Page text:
Most unsatisfactory is Médaille's discussion of money — and not simply because he says on one page, "Inflation simply means that prices are rising, while deflation means that they are falling," but says on the next page, "In order to prevent rapid changes in the value of the money, that is, inflation or deflation" (pp. 76–77, emphasis added).
Médaille also revives the medieval concept of usury, but with a new twist. He distinguishes between "lending for investment" and "usury." Investment is "giving money to firms and entrepreneurs in order to expand production and increase the wealth of society." Usury is "lending money at interest to increase consumption." Usurious interest payments "merely constitute a transfer of wealth." Does this mean that no one should get a loan to purchase a car, boat, or house? Médaille doesn't say. He calls for the elimination of usury, but likewise doesn't say how this should be brought about.
There are some gems in the book, however. Médaille disdains patents and medical licensing, while instead preferring manufacturing licenses and medical guilds. He wants to abolish the Fed, scale back the military, and cut the federal budget by 50 percent. The best part of the book might be its critique of the flat tax and the FairTax.
However, although Médaille feels that "we do not need the current oppressive and intrusive tax structure that we have today" if the federal budget were to be cut in half, he would retain a form of the corporate tax; impose a tax penalty for high CEO salaries; tax externalities "to force companies to internalize all of their costs"; and institute a Georgist land tax, collected on the local level but "divided in a fixed proportion among local, state, and federal authorities." He doesn't say what would become of Social Security and Medicare taxes.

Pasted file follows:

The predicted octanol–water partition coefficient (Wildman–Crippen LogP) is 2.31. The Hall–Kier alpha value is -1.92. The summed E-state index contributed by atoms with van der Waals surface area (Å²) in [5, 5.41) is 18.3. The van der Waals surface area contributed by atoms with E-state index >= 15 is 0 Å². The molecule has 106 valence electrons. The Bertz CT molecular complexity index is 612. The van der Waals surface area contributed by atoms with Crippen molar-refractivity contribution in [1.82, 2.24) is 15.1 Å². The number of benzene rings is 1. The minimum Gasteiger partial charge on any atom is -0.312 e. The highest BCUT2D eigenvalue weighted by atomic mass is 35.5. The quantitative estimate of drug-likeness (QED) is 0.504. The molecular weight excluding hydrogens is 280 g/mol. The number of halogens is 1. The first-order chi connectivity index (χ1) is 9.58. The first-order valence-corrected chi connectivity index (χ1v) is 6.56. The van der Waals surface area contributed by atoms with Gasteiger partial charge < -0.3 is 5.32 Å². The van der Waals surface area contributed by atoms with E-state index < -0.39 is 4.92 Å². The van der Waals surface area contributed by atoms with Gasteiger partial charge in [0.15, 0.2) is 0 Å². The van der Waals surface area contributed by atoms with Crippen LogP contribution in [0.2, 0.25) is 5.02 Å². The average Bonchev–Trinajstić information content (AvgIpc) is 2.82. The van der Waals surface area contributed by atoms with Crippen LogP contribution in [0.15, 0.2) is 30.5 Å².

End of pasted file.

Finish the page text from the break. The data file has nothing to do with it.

Médaille maintains that "distributism needs Georgism to maintain itself." This brings up one of the main themes in the book: "wealth without work." He uses this phrase so much that the book's subtitle would more accurately be "A Distributist Perspective on Wealth without Work."
According to Médaille, the economy is rewarding sloth if it is rewarding the creation of wealth "not based on some productive endeavor." Wealth without work "is the primary source of both economic inefficiency and economic injustice." It is landlords that get wealth without work when they collect rent, because "when ownership and use are separated, a class that has claims to wealth without work is created." The "Georgist 'tax' simply appropriates the income of the rentier or landlord, the person who lives off other people's work." This land tax "works best where ownership is well divided and property not concentrated into large estates or tracts, in other words, in a distributist state."
The largest landowner in the United States is the federal government. If Médaille is so concerned about the equitable distribution of land, then why doesn't he call for the federal government to sell or otherwise divest itself of all its land holdings? There can, of course, never be an equal distribution of property — not as long as every second there are people that die and people that are born.